Which Approach?
Defend Defend yourself at package boundaries Banking Trust Trust within your own package Don’t trust another organization Bookmarking

Defending Exit Points
Every function or method call is an exit point Do you verify the post conditions and invariants after the call? A.K.A Check return values for error codes? How do you indicate an error?

Communicating Errors
Function return value Exceptions Pass by reference parameters Error callbacks User error handlers $php_errormsg

Return Values
FALSE on error return FALSE; Error codes return MY_ERROR_CODE; Error Objects return new PEAR_Error();

Return Values
Overloading return values can be confusing strpos FALSE versus 0 Hard to propagate One omission breaks the chain Extra propagation code inline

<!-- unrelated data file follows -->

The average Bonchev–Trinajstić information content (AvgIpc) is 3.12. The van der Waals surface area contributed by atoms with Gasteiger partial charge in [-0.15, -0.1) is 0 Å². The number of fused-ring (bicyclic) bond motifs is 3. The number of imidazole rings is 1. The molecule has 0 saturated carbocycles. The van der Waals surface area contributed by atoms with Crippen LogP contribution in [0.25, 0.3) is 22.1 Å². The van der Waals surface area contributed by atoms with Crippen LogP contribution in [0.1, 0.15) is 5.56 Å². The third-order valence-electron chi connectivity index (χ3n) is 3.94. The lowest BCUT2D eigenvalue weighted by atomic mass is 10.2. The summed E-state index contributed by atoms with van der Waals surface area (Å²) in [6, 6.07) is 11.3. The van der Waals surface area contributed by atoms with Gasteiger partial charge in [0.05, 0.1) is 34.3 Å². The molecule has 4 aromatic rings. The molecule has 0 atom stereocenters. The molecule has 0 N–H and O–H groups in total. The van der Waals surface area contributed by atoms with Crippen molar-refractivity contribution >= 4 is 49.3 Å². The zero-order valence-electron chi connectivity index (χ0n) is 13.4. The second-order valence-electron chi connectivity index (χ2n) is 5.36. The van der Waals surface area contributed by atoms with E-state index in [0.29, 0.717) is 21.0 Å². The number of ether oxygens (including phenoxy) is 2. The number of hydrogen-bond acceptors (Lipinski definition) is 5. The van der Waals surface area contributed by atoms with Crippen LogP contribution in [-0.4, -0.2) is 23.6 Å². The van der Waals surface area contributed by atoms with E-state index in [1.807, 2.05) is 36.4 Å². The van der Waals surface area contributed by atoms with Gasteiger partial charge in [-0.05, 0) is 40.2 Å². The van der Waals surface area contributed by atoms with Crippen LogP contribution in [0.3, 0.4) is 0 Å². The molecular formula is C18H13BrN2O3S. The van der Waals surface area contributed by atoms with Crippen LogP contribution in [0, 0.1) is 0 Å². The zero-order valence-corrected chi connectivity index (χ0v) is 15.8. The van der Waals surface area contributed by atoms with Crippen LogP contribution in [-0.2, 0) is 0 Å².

Propagating Error Return Values
function store($filename, $data) { $dir = dirname($filename); if ((!@is_dir($dir) && !mkdir($dir, 0777, TRUE)) || !($tmpfile = tempnam($dir, '.tmp')) || !file_put_contents($tmpfile, $data) || !rename($tmpfile, $filename)) { return FALSE; } return TRUE; }

function store($filename, $data) { $dir = dirname($filename); if ((!@is_dir($dir)) { if (!mkdir($dir, 0777, TRUE) { return FALSE; } } $tmpfile = tempnam($dir, ‘.tmp’); if ($tmpfile) { if (!file_put_contents($tmpfile, $data)) { return FALSE; } return rename($tmpfile, $filename); } return FALSE; }

Suppressing Returned Error Codes
Easy to Suppress Hard to distinguish intentional from accidental suppression

Error Handlers

Primary PHP error notification mechanism Global Variable

Typical Error Handler
function handleError( $type, $message, $file, $line, $context) { if ( ( $type & error_reporting() ) != $type ) { return; // Ignore this error // because of error suppression } // What do you do here? }